Solved: Rolled my after-tax 401K into a Traditinal IRA :(
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Level 2

Rolled my after-tax 401K into a Traditinal IRA :(

Hi,

some years ago I rolled my 401K into my IRA, Traditional IRA.  I had some after-tax allotments in the 401K which apparently disappeared because Traditional IRA's only deal with pre-tax.  According to my brokerage I should have rolled the 401K into a Roth IRA instead, which does allow for after-tax contributions.

My fault, I didn't pay too much attention to the IRA at the brokerage because I was not going to make anymore contributions & planned on liquidating it at age 60.

I have 401K statements from Fidelity that clearly show the pre-tax vs. after-tax contributions.  Is there anyway I can resurrect those lost after-tax contributions to my 401K - that now reside in my Traditional IRA?

 

Thank you

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Level 15

Rolled my after-tax 401K into a Traditinal IRA :(

Yes.   Your after-tax 401(k) contributions becomes a "basis" in the Traditional IRA.    If you had  no other after-tax basis in the IRA then the first time you take a distribution from the IRA then answer the 1099-R interview questions that yes, you tracked the after-tax basis in the IRA and then enter the amount of prior basis from your records.   Enter the explanation that it is basis form a rollover 402(k) and it will be applied to reduce the tax on the distribution.

 

You can NEVER withdraw ONLY the nondeductible part - it must be prorated over the entire value of ALL Traditional IRA accounts which include SEP and SIMPLE IRA's. (For tax purposes you only have ONE Traditional IRA which can be split between as many different accounts as you want, but for tax purposes they are all added together).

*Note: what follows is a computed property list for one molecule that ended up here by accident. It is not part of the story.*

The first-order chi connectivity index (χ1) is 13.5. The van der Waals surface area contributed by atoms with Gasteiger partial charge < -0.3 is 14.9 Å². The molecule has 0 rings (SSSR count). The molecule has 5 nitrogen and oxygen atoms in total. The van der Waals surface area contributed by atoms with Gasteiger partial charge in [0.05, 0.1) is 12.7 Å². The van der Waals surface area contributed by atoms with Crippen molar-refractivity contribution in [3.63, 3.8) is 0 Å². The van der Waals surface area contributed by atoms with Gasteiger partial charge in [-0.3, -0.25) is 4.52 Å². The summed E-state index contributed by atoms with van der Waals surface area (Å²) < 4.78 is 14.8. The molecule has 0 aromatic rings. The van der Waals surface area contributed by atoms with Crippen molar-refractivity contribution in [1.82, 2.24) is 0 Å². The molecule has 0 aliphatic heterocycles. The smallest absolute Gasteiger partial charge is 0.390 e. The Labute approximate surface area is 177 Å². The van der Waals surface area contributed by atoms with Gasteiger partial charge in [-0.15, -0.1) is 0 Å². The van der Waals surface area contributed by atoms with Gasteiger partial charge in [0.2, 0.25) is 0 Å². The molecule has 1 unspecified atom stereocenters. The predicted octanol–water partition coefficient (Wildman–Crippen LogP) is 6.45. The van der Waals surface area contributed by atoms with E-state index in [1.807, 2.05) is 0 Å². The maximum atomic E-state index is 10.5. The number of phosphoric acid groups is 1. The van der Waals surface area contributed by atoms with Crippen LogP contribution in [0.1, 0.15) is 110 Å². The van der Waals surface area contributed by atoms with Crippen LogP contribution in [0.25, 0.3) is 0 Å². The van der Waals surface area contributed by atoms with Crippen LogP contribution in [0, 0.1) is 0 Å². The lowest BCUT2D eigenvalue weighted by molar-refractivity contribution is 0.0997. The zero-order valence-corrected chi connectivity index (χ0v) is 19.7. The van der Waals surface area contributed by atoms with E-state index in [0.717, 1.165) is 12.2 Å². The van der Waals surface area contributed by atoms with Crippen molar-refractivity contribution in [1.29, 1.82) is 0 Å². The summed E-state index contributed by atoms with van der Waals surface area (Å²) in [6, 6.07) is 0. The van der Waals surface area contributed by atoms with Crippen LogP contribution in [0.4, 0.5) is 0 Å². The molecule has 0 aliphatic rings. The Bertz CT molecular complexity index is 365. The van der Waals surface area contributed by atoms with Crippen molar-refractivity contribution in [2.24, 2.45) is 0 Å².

For example using rough figures: if you had $60K of nondeductible contributions in an IRA with a total value of $600K (10:1 ratio), then when you take a $60K distribution from any IRA account $6,000 would be nontaxable and $54,000 would be taxable (same 10:1 ratio) , with the remaining $54K of basis staying in the IRA for future distributions. As long as there is any money in the IRA, there will be some basis.

TurboTax will ask for your non-deductible "basis" and then the *Total Value* of *all* Traditional IRA, SEP and SIMPLE accounts as of Dec 31, of the tax year. That is so the prorating of the basis can be properly proportioned between the current years distribution and the remaining IRA value. That is done on the 8606 form.

**Disclaimer: This post is for discussion purposes only and is NOT tax advice. The author takes no responsibility for the accuracy of any information in this post.**

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2 Replies
Highlighted
Level 15

Rolled my after-tax 401K into a Traditinal IRA :(

Yes.   Your after-tax 401(k) contributions becomes a "basis" in the Traditional IRA.    If you had  no other after-tax basis in the IRA then the first time you take a distribution from the IRA then answer the 1099-R interview questions that yes, you tracked the after-tax basis in the IRA and then enter the amount of prior basis from your records.   Enter the explanation that it is basis form a rollover 402(k) and it will be applied to reduce the tax on the distribution.

 

You can NEVER withdraw ONLY the nondeductible part - it must be prorated over the entire value of ALL Traditional IRA accounts which include SEP and SIMPLE IRA's. (For tax purposes you only have ONE Traditional IRA which can be split between as many different accounts as you want, but for tax purposes they are all added together).

For example using rough figures: if you had $60K of nondeductible contributions in an IRA with a total value of $600K (10:1 ratio), then when you take a $60K distribution from any IRA account $6,000 would be nontaxable and $54,000 would be taxable (same 10:1 ratio) , with the remaining $54K of basis staying in the IRA for future distributions. As long as there is any money in the IRA, there will be some basis.

TurboTax will ask for your non-deductible "basis" and then the *Total Value* of *all* Traditional IRA, SEP and SIMPLE accounts as of Dec 31, of the tax year. That is so the prorating of the basis can be properly proportioned between the current years distribution and the remaining IRA value. That is done on the 8606 form.

**Disclaimer: This post is for discussion purposes only and is NOT tax advice. The author takes no responsibility for the accuracy of any information in this post.**

View solution in original post

Highlighted
Level 2

Rolled my after-tax 401K into a Traditinal IRA :(

I had come across the IRS doc Rollovers of After-Tax Contributions in Retirement Plans but your explanation is so much better.  Thank you for the detail, esp. the 1099-R info 🙂

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